The above video is from a software package to model collision avoidance within crowds. It uses an algorithm that calculates the movement vectors of nearby individuals to allow an individual to determine the best path to avoid walking into another person. All of the individuals are making those calculations simultaneously, so their paths are continually being updated as they maneuver through the crowd.
While good for CGI animations, and for gross modeling of crowd behavior, real humans have a much more complex decision-making process. For example, Westerners will instinctively turn to the right to pass an oncoming person, while Asians will turn to the left. Further, people are frequently organized into sub-groups within crowds as they walk with their friends.
The Economist has an interesting article, The wisdom of crowds, that discusses recent studies of crowd behaviors. As the article explains:
If two opposing people guess each other’s intentions correctly, each moving to one side and allowing the other past, then they are likely to choose to move the same way the next time they need to avoid a collision. The probability of a successful manoeuvre increases as more and more people adopt a bias in one direction, until the tendency sticks. Whether it’s right or left does not matter; what does is that it is the unspoken will of the majority.As the article points out, the cognitive ability of people in crowds limits the accuracy of purely particle based (like the above video) simulations of crowd movement. Of course, this difference really comes into play when considering emergency evacuations:
That is at odds with most people’s idea of being a pedestrian. More than any other way of getting around—such as being crushed into a train or stuck in a traffic jam—walking appears to offer freedom of choice. Reality is more complicated. Whether stepping aside to avoid a collision, following the person in front through a crowd or navigating busy streets, pedestrians are autonomous yet constrained by others. They are both highly mobile and very predictable. “These are particles with a will,” says Dirk Helbing of ETH Zurich, a technology-focused university.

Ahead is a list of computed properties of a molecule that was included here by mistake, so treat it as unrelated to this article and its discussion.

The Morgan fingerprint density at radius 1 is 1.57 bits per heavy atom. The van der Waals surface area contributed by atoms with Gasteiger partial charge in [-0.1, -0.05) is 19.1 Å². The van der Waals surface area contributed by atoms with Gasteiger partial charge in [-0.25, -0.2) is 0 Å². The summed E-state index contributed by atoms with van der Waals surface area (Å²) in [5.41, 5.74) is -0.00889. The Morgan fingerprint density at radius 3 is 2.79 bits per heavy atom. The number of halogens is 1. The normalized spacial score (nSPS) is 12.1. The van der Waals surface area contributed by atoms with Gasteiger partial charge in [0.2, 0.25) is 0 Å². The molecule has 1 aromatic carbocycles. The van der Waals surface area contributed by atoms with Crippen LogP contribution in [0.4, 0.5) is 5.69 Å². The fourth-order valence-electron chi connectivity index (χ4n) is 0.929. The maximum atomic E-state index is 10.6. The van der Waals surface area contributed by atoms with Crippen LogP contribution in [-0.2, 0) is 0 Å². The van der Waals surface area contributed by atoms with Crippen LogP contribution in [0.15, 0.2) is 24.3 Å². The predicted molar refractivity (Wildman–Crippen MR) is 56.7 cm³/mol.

Mr Moussaid’s solution to such complexity has been to build a model based less on the analogy between humans and particles and more on cognitive science. Agents in this new model are allowed to “see” what’s in front of them; they then try to carve a free path through the masses to get to their destination. This approach produces the same effects of lane-formation in crowds as the physics-based models, but with some added advantages.Finally, what discussion of walking would be complete without an example of Japanese Precision Walking?
In particular, boffins think it could help make emergency evacuations safer. Simulating evacuations is a big part of what pedestrian modellers do—the King’s Cross underground fire in London in 1987 gave the field one of its starting shoves. One big danger in an emergency is that people will follow the crowd and all herd towards a single exit. That in turn means that the crowd may jam as too many people try to force their way through a single doorway.
The physics-based models do have an answer to this problem of “arching” (so called for the shape of the crowd that builds up around the exit). Their simulations suggest the flow of pedestrians through a narrow doorway can be smoothed by plonking an obstacle such as a pillar just in front of the exit. In theory, that should have the effect of splitting people into more efficient lanes. In practice, however, the idea of putting a barrier in front of an emergency exit is too counter-intuitive for planners to have tried.
The cognitive-science model offers a more palatable option, that of experimenting with the effects of changes in people’s visual fields. Mr Moussaid speculates that adaptable lighting systems, which use darkness to repel people and light to attract them, could be used to direct them in emergencies, for example.